“The cultural apologist works to resurrect relevance by showing that Christianity offers plausible answers to universal human longings (24).” As Aristotle points out, humans are rational, social beings that seek the transcendentals. The transcendentals are Truth, Beauty, and Goodness, also known as Logos, Pathos, and Ethos. Everyone’s starting points have hidden desires behind them associated with the transcendental in some way. The task here is to show how Christianity best offers relevance to people’s starting points that are associated with the transcendentals. “Cultural apologetics must demonstrate not only the truth of Christianity but also its desirability (25).” This is where cumulative case apologetics comes in by taking pieces of evidence of Christianity that relate to many people desirable starting points. For example, the argument from beauty shows that the aesthetic truths point towards Christianity along with the case of course. Everyone has aesthetic truths they hold dearly, but if their worldview(starting points) can’t satisfy that desire, then this is where cultural apologetics comes in. Cultural apologetics is a necessary component to apologetics that needs to be utilized in modern day apologetics to help spread Christian Truth Through Apologetics.
Cultural Apologetics by Paul Gould: https://www.amazon.com/Cultural-Apologetics-Conscience-Imagination-Disenchanted/dp/0310530490/ref=tmm_pap_swatch_0?_encoding=UTF8&qid=&sr=
1. Gould, Paul. “Cultural Apologetics”, 13.
2. Gould, 20.
3. Gould, 21.
4. Gould, 22-23.
5. Gould, 24.
6. Gould, 24.
7. Gould, 24.
8. Gould, 25.
There are two views that compete with each other over how one should attain happiness and live their life. Both views accept the premise that everyone’s end goal is happiness, but take different routes to get there. Ethical Egoism says that one ought to act and live according to their self-interests. Ayn Rand is a famous philosopher of the twentieth century that defended ethical egoism. She took the view of extreme individualism and ultimately argued that your being and self-identity is equivalent to your stream of consciousness and experiences. This is a buffed up view of Cartesian ontology of human beings. “Man is a being of volitional consciousness (505).”
Aristotle took the view of the telos, that everyone’s goal is happiness and you should get there by living the virtuous life. Virtue can be defined as a habit that serves the higher good. According to Aristotle there are two different types of virtues, moral and intellectual virtues. Moral virtues would be examples like courage or justice. Using justice, rendering one one’s due shows virtue because you punish evil for the future good of maintaining order in the polis. Intellectual virtue includes having wisdom in both practical and theoretical knowledge.
Aristotle would argue that in our ontology we are both rational and social creatures, so to achieve happiness we must fulfill both of these types of desires that we have. “The definition of happiness; for it has been said to be a virtuous activity of soul, of a certain kind (59).” To practice virtue is to be in a state of “soulishenss”, which fulfills are rational and social needs. Doing this satisfies these functions of human ontology and builds the habit of virtue, which achieves our end goal of happiness.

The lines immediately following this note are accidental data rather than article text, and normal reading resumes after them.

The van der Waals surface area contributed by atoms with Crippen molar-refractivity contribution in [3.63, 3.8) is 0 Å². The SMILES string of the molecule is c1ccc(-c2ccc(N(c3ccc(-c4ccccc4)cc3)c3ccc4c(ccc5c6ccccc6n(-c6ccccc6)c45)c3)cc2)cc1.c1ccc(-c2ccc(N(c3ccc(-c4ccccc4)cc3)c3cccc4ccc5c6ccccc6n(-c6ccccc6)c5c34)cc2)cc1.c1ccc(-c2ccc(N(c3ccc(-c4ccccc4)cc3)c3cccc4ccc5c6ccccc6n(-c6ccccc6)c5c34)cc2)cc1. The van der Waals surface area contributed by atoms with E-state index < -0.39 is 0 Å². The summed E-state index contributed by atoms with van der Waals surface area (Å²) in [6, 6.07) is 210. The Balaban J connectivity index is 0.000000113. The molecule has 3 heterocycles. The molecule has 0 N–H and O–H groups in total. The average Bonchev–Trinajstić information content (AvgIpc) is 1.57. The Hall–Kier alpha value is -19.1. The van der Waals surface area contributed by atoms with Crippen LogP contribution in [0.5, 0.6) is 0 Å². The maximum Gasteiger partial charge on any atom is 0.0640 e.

The position that is most impressive with is living the virtuous life to bring about happiness. Firstly, Aristotle’s view of human ontology is correct as describing us as social beings. If this was not the case, then there would not be a strong need for community of each individual. Humans need to be social to fulfill this desire in us and to do this you must make friends. Friendship is a core aspect of the virtuous life, to maintain this requires habits of virtues. Love is one of these virtues that should be between true friends.
The second reason for why the virtuous life is better than an egoistic life is that virtue by definition helps out the greater good. An egoistic life doesn’t do good for the sake of good, but rather does good for self-interest and survival. There’s no real intrinsic good on egoism and it can’t ground intrinsic good. Many people have lived for self-interest and lived very easy lives. The ring of gyres shows that if one gets the ring, then they have power. If someone lives by self-interest, then with the ring can cause serious problems with those that have less capabilities.
The final reason for why one should live the virtuous life is to look at the greatest human to have ever lived. This being Jesus of Nazareth who lived a very virtuous life. Whether he was God is a different question, but clearly he has had the biggest impact on human history. The beatitudes in the sermon on the mount shows the basic virtues that people should live by. Examples like peace-keepers and the merciful are virtues that Christ taught to live by. The second greatest commandment is the key to friendship and the virtuous life, which is to love thy neighbor as you love yourself. Love here is the greatest virtue that brings about friendship and truly serves the highest good. Any Rand’s view of ethical egoism does not fit the need to fit human ontology, our need for community, and love as a server to the highest good. The end goal of happiness is to live the virtuous life and love as the central habit that you live by.
A defense of Ethical Egoism